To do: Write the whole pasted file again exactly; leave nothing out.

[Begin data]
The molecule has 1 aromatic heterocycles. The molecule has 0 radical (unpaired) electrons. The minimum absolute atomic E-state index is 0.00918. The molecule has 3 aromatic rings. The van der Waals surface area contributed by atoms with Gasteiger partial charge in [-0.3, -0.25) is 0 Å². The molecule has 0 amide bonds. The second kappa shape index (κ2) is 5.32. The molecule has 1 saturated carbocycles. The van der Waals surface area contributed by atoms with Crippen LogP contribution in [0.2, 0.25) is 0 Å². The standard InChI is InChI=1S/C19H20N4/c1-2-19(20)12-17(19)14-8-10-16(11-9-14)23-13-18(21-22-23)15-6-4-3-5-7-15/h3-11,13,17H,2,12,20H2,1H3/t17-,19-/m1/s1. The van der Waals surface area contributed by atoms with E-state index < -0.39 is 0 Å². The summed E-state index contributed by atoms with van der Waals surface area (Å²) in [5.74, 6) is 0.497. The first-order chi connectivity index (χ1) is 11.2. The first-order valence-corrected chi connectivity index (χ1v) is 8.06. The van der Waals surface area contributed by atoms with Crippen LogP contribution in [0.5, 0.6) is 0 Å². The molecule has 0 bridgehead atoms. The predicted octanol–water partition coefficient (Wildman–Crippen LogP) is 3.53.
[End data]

The molecule has 1 aromatic heterocycles. The molecule has 0 radical (unpaired) electrons. The minimum absolute atomic E-state index is 0.00918. The molecule has 3 aromatic rings. The van der Waals surface area contributed by atoms with Gasteiger partial charge in [-0.3, -0.25) is 0 Å². The molecule has 0 amide bonds. The second kappa shape index (κ2) is 5.32. The molecule has 1 saturated carbocycles. The van der Waals surface area contributed by atoms with Crippen LogP contribution in [0.2, 0.25) is 0 Å². The standard InChI is InChI=1S/C19H20N4/c1-2-19(20)12-17(19)14-8-10-16(11-9-14)23-13-18(21-22-23)15-6-4-3-5-7-15/h3-11,13,17H,2,12,20H2,1H3/t17-,19-/m1/s1. The van der Waals surface area contributed by atoms with E-state index < -0.39 is 0 Å². The summed E-state index contributed by atoms with van der Waals surface area (Å²) in [5.74, 6) is 0.497. The first-order chi connectivity index (χ1) is 11.2. The first-order valence-corrected chi connectivity index (χ1v) is 8.06. The van der Waals surface area contributed by atoms with Crippen LogP contribution in [0.5, 0.6) is 0 Å². The molecule has 0 bridgehead atoms. The predicted octanol–water partition coefficient (Wildman–Crippen LogP) is 3.53.